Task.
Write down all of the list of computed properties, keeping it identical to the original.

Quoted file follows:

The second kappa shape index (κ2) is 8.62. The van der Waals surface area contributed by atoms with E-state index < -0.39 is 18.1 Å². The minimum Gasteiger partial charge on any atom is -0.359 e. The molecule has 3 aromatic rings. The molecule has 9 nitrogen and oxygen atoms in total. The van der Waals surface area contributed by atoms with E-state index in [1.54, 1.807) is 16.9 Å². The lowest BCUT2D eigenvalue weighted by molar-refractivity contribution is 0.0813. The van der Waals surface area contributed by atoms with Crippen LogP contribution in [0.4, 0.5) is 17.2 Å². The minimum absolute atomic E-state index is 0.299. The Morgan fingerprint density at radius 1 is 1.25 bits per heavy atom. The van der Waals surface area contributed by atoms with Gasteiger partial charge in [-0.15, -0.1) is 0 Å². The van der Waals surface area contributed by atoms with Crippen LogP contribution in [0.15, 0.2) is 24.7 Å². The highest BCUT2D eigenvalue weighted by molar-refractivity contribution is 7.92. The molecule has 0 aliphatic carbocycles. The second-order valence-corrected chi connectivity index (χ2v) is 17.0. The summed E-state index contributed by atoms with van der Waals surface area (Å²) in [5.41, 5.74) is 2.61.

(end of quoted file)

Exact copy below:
The second kappa shape index (κ2) is 8.62. The van der Waals surface area contributed by atoms with E-state index < -0.39 is 18.1 Å². The minimum Gasteiger partial charge on any atom is -0.359 e. The molecule has 3 aromatic rings. The molecule has 9 nitrogen and oxygen atoms in total. The van der Waals surface area contributed by atoms with E-state index in [1.54, 1.807) is 16.9 Å². The lowest BCUT2D eigenvalue weighted by molar-refractivity contribution is 0.0813. The van der Waals surface area contributed by atoms with Crippen LogP contribution in [0.4, 0.5) is 17.2 Å². The minimum absolute atomic E-state index is 0.299. The Morgan fingerprint density at radius 1 is 1.25 bits per heavy atom. The van der Waals surface area contributed by atoms with Gasteiger partial charge in [-0.15, -0.1) is 0 Å². The van der Waals surface area contributed by atoms with Crippen LogP contribution in [0.15, 0.2) is 24.7 Å². The highest BCUT2D eigenvalue weighted by molar-refractivity contribution is 7.92. The molecule has 0 aliphatic carbocycles. The second-order valence-corrected chi connectivity index (χ2v) is 17.0. The summed E-state index contributed by atoms with van der Waals surface area (Å²) in [5.41, 5.74) is 2.61.